AF win propels Robbins-Gioia's program management push

Robbins-Gioia Inc. specialists in program management last month captured a $220 million contract from the Air Force Materiel Command to support Defense Department efforts to manage large-system acquisition development and maintenance projects.

Under the Program Management Support System Support Services program incumbent contractor Robbins-Gioia Alexandria Va. will continue to focus on bringing order to such complex DOD projects as depot maintenance logistics support and systems development.

Organizations supported by this contract include the Air Force Materiel Command Headquarters the five Air Logistics Centers the Joint Logistics Systems Center DOD depots and the Defense Information Services Agency.

Robbins-Gioia has been under contract in this program for 13 years. But during that span the program - along with market demand - has grown extensively. The $220 million contract which runs for one base year and four option years has a ceiling that is double what Robbins-Gioia earned under the previous contract.

The success of this program appears to justify Robbins-Gioia's decade-long campaign promoting the importance of program management. Program management may be hard to define company executives will say but its absence is easy to detect.

"Hardly ever does an IT program fail because of the technology what happens is they are not managed properly " said Tony Baggiano president of Robbins-Gioia.

Since its founding 10 years ago the company has worked on a broad range of programs primarily for federal agencies but also for large government contractors and private corporations. The company surpassed $50 million in revenue in 1996 and aims to reach $100 million by 2000.

Robbins-Gioia's portfolio includes the development of a logistics management system for the Air Force and a delivery order management program for systems integrator Electronic Data Systems Corp. for use on a number of DOD contracts. The company also has managed major organizational changes such as the restructuring of the Agriculture Department and the merging of AT&T and NCR.

Throughout this diverse group of projects Robbins-Gioia has remained tightly focused on its concept of program management.

Program management might also be described as risk management. Whatever the environment customers generally bring in Robbins-Gioia to instill management discipline and processes on a project where that project might otherwise fail.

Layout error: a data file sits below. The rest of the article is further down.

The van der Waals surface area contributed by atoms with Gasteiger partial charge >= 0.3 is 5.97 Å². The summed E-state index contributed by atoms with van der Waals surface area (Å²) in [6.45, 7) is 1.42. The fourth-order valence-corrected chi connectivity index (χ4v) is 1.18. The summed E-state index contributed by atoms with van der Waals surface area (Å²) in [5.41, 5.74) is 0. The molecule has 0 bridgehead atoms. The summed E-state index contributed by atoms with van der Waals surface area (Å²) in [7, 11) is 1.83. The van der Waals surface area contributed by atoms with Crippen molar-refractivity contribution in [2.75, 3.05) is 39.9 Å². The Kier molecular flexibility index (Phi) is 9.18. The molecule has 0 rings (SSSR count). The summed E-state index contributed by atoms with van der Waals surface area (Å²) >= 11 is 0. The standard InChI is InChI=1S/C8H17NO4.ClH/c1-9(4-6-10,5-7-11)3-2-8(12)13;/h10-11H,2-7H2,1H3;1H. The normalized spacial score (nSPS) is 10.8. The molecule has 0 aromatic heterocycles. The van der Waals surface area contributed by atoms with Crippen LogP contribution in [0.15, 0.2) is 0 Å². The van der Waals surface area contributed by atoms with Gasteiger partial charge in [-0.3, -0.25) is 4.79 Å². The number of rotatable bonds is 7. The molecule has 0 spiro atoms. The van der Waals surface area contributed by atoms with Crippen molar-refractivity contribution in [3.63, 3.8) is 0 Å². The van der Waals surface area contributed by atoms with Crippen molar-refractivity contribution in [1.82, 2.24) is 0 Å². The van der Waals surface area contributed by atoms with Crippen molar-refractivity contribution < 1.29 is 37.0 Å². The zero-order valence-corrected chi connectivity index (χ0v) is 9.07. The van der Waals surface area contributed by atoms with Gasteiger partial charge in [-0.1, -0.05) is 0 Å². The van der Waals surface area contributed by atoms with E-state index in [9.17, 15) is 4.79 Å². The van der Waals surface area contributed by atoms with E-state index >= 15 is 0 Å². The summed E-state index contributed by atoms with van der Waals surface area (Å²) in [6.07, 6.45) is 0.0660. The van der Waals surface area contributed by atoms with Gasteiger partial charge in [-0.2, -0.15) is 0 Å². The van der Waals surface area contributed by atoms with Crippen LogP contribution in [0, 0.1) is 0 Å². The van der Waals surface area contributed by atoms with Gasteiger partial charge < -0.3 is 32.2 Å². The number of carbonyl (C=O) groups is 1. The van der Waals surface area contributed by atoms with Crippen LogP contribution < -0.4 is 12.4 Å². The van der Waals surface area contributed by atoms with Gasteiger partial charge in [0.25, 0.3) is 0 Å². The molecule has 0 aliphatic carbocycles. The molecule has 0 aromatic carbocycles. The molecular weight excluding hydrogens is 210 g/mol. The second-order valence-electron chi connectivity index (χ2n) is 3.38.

"In most cases we have to implement processes from scratch " Baggiano said. "They are managing things by the seat of their pants or on the back of an envelope."

In some cases the task requires teaching the customer some basic program management principles and life-cycle management techniques. In others it means developing automated management systems. Typically the work involves dedicating a number of employees to work side by side with that customer for several years until the given project is complete or stable and out of danger.

The Air Force's Warner Robbins Air Logistics Center has employed Robbins-Gioia's services for three years to improve the processes used to maintain the C-130 aircraft. During that time Robbins-Gioia has helped the organization collect data on inventory maintenance scheduling and other "indicator data on the health of the fleet " said Lt. Col. Ken Peters chief of the Readiness Division in the C-130 system program office.

While the center had been collecting data "we did a much poorer job and were unable to collate the data " Peters said. With the new processes Robbins-Gioia has brought to the program the center has been able to anticipate and head off potential supply problems. "At the same time we are facing both downsizing and other constraints [yet] we have been able to keep our head above water by looking to [Robbins-Gioia] " Peters said.

Robbins-Gioia employs about 450 people most of them engineers with an average of 10 years of program management experience. Along with its people Robbins-Gioia also provides automated management tools and basic processes it will teach its customers. People processes and tools - what Robbins-Gioia calls its triad - play a role in every project.

The company's biggest challenge is explaining to potential customers what exactly is meant by program management. The company does not always succeed at this task. For example in 1996 Robbins-Gioia unsuccessfully bid as a prime on a major systems development program the Air Force Global Command and Control System program and unsuccessfully protested the award to Lockheed Martin Corp.

Federal market consultant Robert J. Guerra of Guerra and Associates said awareness of program management is similar to what a Supreme Court justice once said about obscenity: "I don't know what it is but I know it when I see it." Guerra has recommended Robbins-Gioia to a number of government contractors.

Essentially Robbins-Gioia complements an organization's core competencies with essential management skills. Some potential customers resist believing program management is one of their core competencies Guerra said. "It is not very well understood and it is difficult to explain. You don't understand the importance of quality management until threatened with a cure letter. Then it's almost too late."

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